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The tax benefits of owning both a first and second home can be significant, with the IRS allowing taxpayers to deduct interest and property taxes on both properties as itemized deductions on their tax returns, albeit with certain limitations. Interest deductions are limited to the amount of debt incurred to buy, build, or improve the first and/or second home, with a maximum cap of $750,000. Property taxes, falling under the limitation of state and local taxes as set forth in the TCJA of 2017, are capped at $10,000 per year. However, while second homes enjoy these benefits, they do not qualify for the Section 121 exclusion sale of principal residence rules. These rules only apply to a taxpayer's principal residence, allowing couples filing jointly to exclude up to $500,000 of capital gain from the sale of their primary home, and single filers up to $250,000 of gain, provided they have owned and used the property as their principal residence for two out of the five preced

Homeowner Strategies to Minimize Gain & Maximize Proceeds

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The gain on the sale of your home is determined by the price you sell the home, less selling expenses, less the price you paid for it, plus the capital improvements made during the time you owned the property. IRS and accounting use the term "basis" to describe your cost in the home.   It is a dynamic number that changes over time based on capital improvements that are made and capital losses that are incurred.   What is called the tax basis may better be referred to as cost basis.   It is the taxpayer's cost in the property used to determine the tax on the gain of the sale. The calculation begins with the purchase price of the property plus certain capitalized acquisition costs that were owed by the seller but were paid when purchased.   Examples would include real estate taxes owed through the day before the sale date, back interest owed by the seller, and charges for repairs that were the seller's responsibility.   Capital improvements made to the prop

Living the Dream: The Value of Homeownership

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Owning a home has long been considered a fundamental part of the American dream. It represents far more than just having a place to live�it embodies values, aspirations, and a sense of security. Here's why homeownership is widely regarded as a key component of the American dream: Stability and Roots: Owning a home provides a sense of stability and roots in a community. It allows individuals and families to establish themselves, put down roots, and create a sense of belonging. Wealth Building: Homeownership is often seen as a pathway to wealth building. By building equity over time, homeowners have the potential to accumulate wealth, establish financial security, and pass down assets to future generations. Personalization and Pride: Homeownership grants the freedom to personalize and customize a space according to personal taste and style. It offers a sense of pride and accomplishment, as homeowners can create a place that truly reflects their identity and values. Co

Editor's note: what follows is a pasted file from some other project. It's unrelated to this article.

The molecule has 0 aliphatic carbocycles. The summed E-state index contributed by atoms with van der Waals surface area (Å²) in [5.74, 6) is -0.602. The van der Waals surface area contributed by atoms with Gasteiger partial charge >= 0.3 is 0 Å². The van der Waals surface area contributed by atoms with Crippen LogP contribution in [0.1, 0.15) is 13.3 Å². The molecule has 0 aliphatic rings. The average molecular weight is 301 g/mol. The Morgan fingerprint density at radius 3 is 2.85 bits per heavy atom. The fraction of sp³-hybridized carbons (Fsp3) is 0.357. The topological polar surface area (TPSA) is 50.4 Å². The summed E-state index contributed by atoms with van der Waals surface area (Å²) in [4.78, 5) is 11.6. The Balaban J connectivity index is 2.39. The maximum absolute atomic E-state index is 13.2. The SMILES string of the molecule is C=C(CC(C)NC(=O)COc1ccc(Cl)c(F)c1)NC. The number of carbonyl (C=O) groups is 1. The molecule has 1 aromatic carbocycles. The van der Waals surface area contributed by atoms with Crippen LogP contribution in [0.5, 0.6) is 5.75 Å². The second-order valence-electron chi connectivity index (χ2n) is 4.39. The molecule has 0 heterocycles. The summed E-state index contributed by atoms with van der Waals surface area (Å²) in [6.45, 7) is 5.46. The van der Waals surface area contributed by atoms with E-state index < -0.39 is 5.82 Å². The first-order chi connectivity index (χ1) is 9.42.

How to get a lower rate and a lower price

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Are you in the market for a new home and wondering which mortgage option is right for you? While the world of home financing offers a surplus of choices, one option often overlooked is the Adjustable Rate Mortgage, or ARM. If you're in a market where interest rates are trending lower, an ARM could be the key to significant savings and financial flexibility. The problem is simple, while you're waiting for interest rates to come down, the price of homes are still going up.   Any savings from the lower interest rate could more than be offset by the increase in purchase price due to appreciation.   Buying at today's prices with an interim loan might be the answer. Picture this: You've found your dream home, and it's time to secure financing. An ARM often starts with a lower initial interest rate than a fixed-rate mortgage. This means your monthly payments will be more manageable from day one, allowing you to allocate your budget wisely. In a market wher